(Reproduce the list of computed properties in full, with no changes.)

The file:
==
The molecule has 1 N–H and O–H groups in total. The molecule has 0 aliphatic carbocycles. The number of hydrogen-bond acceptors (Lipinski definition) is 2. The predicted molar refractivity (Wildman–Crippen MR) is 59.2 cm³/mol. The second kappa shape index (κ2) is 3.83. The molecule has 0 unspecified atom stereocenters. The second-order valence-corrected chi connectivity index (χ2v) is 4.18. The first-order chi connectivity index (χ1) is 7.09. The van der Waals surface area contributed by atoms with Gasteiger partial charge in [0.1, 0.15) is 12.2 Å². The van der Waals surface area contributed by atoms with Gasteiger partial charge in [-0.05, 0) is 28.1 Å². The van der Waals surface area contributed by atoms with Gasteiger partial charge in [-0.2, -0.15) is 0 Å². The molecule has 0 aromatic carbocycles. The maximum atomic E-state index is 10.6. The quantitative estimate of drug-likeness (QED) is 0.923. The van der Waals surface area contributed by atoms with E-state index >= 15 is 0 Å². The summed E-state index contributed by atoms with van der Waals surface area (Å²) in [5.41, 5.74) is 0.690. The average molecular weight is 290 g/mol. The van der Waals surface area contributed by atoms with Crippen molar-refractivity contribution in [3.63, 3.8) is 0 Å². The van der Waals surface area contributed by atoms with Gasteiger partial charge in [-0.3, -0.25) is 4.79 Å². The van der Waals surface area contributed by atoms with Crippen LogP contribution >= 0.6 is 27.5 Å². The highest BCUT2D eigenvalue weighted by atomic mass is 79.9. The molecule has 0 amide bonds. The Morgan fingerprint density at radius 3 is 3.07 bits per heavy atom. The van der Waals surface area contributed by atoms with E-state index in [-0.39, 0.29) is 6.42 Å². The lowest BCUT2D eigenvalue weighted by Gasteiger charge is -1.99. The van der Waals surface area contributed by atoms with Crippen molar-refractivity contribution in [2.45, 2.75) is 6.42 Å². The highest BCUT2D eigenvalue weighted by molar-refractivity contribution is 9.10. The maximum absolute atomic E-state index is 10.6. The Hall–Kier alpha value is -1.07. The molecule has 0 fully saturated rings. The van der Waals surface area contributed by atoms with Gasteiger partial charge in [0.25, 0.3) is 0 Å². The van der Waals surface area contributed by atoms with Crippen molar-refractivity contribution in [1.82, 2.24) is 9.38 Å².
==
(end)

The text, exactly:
The molecule has 1 N–H and O–H groups in total. The molecule has 0 aliphatic carbocycles. The number of hydrogen-bond acceptors (Lipinski definition) is 2. The predicted molar refractivity (Wildman–Crippen MR) is 59.2 cm³/mol. The second kappa shape index (κ2) is 3.83. The molecule has 0 unspecified atom stereocenters. The second-order valence-corrected chi connectivity index (χ2v) is 4.18. The first-order chi connectivity index (χ1) is 7.09. The van der Waals surface area contributed by atoms with Gasteiger partial charge in [0.1, 0.15) is 12.2 Å². The van der Waals surface area contributed by atoms with Gasteiger partial charge in [-0.05, 0) is 28.1 Å². The van der Waals surface area contributed by atoms with Gasteiger partial charge in [-0.2, -0.15) is 0 Å². The molecule has 0 aromatic carbocycles. The maximum atomic E-state index is 10.6. The quantitative estimate of drug-likeness (QED) is 0.923. The van der Waals surface area contributed by atoms with E-state index >= 15 is 0 Å². The summed E-state index contributed by atoms with van der Waals surface area (Å²) in [5.41, 5.74) is 0.690. The average molecular weight is 290 g/mol. The van der Waals surface area contributed by atoms with Crippen molar-refractivity contribution in [3.63, 3.8) is 0 Å². The van der Waals surface area contributed by atoms with Gasteiger partial charge in [-0.3, -0.25) is 4.79 Å². The van der Waals surface area contributed by atoms with Crippen LogP contribution >= 0.6 is 27.5 Å². The highest BCUT2D eigenvalue weighted by atomic mass is 79.9. The molecule has 0 amide bonds. The Morgan fingerprint density at radius 3 is 3.07 bits per heavy atom. The van der Waals surface area contributed by atoms with E-state index in [-0.39, 0.29) is 6.42 Å². The lowest BCUT2D eigenvalue weighted by Gasteiger charge is -1.99. The van der Waals surface area contributed by atoms with Crippen molar-refractivity contribution in [2.45, 2.75) is 6.42 Å². The highest BCUT2D eigenvalue weighted by molar-refractivity contribution is 9.10. The maximum absolute atomic E-state index is 10.6. The Hall–Kier alpha value is -1.07. The molecule has 0 fully saturated rings. The van der Waals surface area contributed by atoms with Gasteiger partial charge in [0.25, 0.3) is 0 Å². The van der Waals surface area contributed by atoms with Crippen molar-refractivity contribution in [1.82, 2.24) is 9.38 Å².